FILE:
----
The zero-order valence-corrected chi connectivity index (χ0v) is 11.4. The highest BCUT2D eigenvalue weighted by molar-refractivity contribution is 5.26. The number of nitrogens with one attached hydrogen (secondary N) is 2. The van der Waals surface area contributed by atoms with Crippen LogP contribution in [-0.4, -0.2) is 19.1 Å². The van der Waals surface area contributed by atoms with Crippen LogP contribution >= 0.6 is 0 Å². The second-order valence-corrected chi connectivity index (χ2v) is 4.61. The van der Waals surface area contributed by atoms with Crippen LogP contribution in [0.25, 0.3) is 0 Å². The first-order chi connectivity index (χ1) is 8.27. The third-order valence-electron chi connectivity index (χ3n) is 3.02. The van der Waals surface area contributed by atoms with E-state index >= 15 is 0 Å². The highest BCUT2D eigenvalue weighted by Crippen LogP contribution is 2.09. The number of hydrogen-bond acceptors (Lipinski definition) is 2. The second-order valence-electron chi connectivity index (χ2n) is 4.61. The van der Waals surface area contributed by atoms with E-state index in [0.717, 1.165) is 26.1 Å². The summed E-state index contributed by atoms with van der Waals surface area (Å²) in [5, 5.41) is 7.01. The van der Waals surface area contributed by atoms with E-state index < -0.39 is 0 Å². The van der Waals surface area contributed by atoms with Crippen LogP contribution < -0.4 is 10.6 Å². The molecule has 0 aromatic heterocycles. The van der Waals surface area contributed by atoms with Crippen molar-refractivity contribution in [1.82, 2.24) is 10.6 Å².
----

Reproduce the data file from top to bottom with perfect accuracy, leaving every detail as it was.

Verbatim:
The zero-order valence-corrected chi connectivity index (χ0v) is 11.4. The highest BCUT2D eigenvalue weighted by molar-refractivity contribution is 5.26. The number of nitrogens with one attached hydrogen (secondary N) is 2. The van der Waals surface area contributed by atoms with Crippen LogP contribution in [-0.4, -0.2) is 19.1 Å². The van der Waals surface area contributed by atoms with Crippen LogP contribution >= 0.6 is 0 Å². The second-order valence-corrected chi connectivity index (χ2v) is 4.61. The van der Waals surface area contributed by atoms with Crippen LogP contribution in [0.25, 0.3) is 0 Å². The first-order chi connectivity index (χ1) is 8.27. The third-order valence-electron chi connectivity index (χ3n) is 3.02. The van der Waals surface area contributed by atoms with E-state index >= 15 is 0 Å². The highest BCUT2D eigenvalue weighted by Crippen LogP contribution is 2.09. The number of hydrogen-bond acceptors (Lipinski definition) is 2. The second-order valence-electron chi connectivity index (χ2n) is 4.61. The van der Waals surface area contributed by atoms with E-state index in [0.717, 1.165) is 26.1 Å². The summed E-state index contributed by atoms with van der Waals surface area (Å²) in [5, 5.41) is 7.01. The van der Waals surface area contributed by atoms with E-state index < -0.39 is 0 Å². The van der Waals surface area contributed by atoms with Crippen LogP contribution < -0.4 is 10.6 Å². The molecule has 0 aromatic heterocycles. The van der Waals surface area contributed by atoms with Crippen molar-refractivity contribution in [1.82, 2.24) is 10.6 Å².